For me personally, if I was gonna go straight out of the Epson driver, I would never resize in the Epson driver, okay? But I would resize in software like Mirage, which is a RIP, which we'll have a look in a minute which bypasses Photoshop, where I could just load in there my file at its native resolution, okay? And then size it and scale it accordingly, 'cause the algorithms in there do a really, really good job. Alternatively, even light room does a really good job in sizing images, so if we're printing at a light room, okay? And then, of course, you'll printing through the Canon... What's the Canon interface on yours?
Print Studio Pro.
Print Studio Pro, which does exactly the same thing, you could size in there. Although, I don't know really the results what you're getting out of there, but do your own tests, as to what... You know, what works, if you do see any changes. Certainly, I'm sort of the... I've done a lot of resizing through Mirage, I've gone from a normal print to massive prints and it's done an amazing, amazing job out of sizing the image. The only problem with doing it what way is adding sharpening okay? And because that software isn't gonna add sharpening for me. So what I do is I like to size it in Photoshop, sharpen it accordingly and then output it so I can control that level of sharpening to the nth degree. Okay, so we've got our print that I just damaged. It's so awesome. But let's have a look at it under light. And there it is. There's the print. So we can come up close and see the beautiful detail, forgetting about the dent that I just put in the print. Okay? So we've got nice, beautiful transition of tone, we've got that photographic toning that we did earlier. We've got highlights, we've got shadows, we've got beautiful details through the blacks right across there, even through here. So I'm really, really, really happy with the results. So, you know, working in a calibrated system through the printer, through the profile, through the final output has given us the ultimate results of going from capture to final print. And that is, in a nutshell, how we print out of Photoshop. So it's pretty simple. And once those parameters are fixed, then you're getting used to printing in a particular paper style, it's very easy to repeats the result over and over again, provided that your variables don't change.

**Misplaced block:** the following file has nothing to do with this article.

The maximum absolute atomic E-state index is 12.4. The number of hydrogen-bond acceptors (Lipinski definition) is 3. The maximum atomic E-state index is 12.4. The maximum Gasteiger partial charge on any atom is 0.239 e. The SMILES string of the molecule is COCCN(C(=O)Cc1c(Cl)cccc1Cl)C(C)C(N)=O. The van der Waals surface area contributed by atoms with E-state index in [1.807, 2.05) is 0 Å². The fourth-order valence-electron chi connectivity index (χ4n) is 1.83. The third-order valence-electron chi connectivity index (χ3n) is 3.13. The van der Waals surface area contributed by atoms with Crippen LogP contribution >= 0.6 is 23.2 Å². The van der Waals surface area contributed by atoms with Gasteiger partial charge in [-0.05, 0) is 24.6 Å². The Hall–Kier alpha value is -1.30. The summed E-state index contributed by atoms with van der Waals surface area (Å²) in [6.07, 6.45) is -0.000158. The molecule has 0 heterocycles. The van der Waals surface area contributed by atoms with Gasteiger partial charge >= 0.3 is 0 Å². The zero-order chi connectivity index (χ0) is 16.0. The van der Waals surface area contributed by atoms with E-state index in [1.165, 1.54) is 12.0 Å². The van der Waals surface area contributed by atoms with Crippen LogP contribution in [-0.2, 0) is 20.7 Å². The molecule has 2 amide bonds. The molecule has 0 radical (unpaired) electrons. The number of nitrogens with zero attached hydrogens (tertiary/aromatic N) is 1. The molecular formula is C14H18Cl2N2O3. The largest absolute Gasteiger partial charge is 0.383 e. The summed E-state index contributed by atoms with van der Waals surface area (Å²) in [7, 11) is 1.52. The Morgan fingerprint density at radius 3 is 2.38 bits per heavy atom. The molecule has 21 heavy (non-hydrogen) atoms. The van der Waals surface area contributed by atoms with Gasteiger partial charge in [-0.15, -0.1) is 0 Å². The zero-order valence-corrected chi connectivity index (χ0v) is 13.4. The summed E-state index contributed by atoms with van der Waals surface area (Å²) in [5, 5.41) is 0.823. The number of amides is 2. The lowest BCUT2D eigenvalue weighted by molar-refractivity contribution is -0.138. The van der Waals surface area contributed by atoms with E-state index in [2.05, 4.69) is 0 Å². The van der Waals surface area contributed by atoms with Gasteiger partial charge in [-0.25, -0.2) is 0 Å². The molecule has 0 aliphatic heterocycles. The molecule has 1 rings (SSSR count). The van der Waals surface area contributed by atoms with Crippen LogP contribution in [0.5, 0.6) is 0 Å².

Rocco, so this one is... I think there's some very slight colors, but primarily it's a black and white photo, right? Do you...
There is a tone on it, there is a slightly warmish kind of tone to it.
Would you ever use that black and white feature from Epson driver? Or would you... Even the black and white photo with it because you tone it? You will still print it through a colored dialog.
You could use the black and white which just utilizes the black inks, except then you're just left with levels of gray once again okay? For me, black and whites, going back to what I used to do in the dark room, always had some sort of toning to them, I love just a slight warm tone through to my black and whites, and that's why I do them that way and I print them through my profile and get results like this, okay? But you can use that, you know, through the Epson driver certainly and print it in black and white mode, except then it's pretty hard to control through the profile because some of the profile controlling it, it's the driver itself interpreting the dots and creating a gray scale version of your images, but yeah, certainly. It will definitely give you a very clean black and white with no color whatsoever, because it's using the black and obviously the light light black and the white of the paper to create that continuous tones of the black and white, okay?
Maybe one more question. How would this, the sharpening methods, particularly apply to landscapes?
It's exactly the same way.
Exactly the same way. It's visual, depending on how big you're gonna be printing your landscape, okay? So you have your master file that you worked and you might have done some selecting sharpening here and there. You would size the file exactly the same way and then you would visually make an assessment as to what looks good, okay? And sometimes, you know, it comes down to experience, stuff that you've done, you know where to push visually, what... You make the connection of what amount of sharpening looks like what on a particular sheet of paper, on a particular stock of paper, I should say.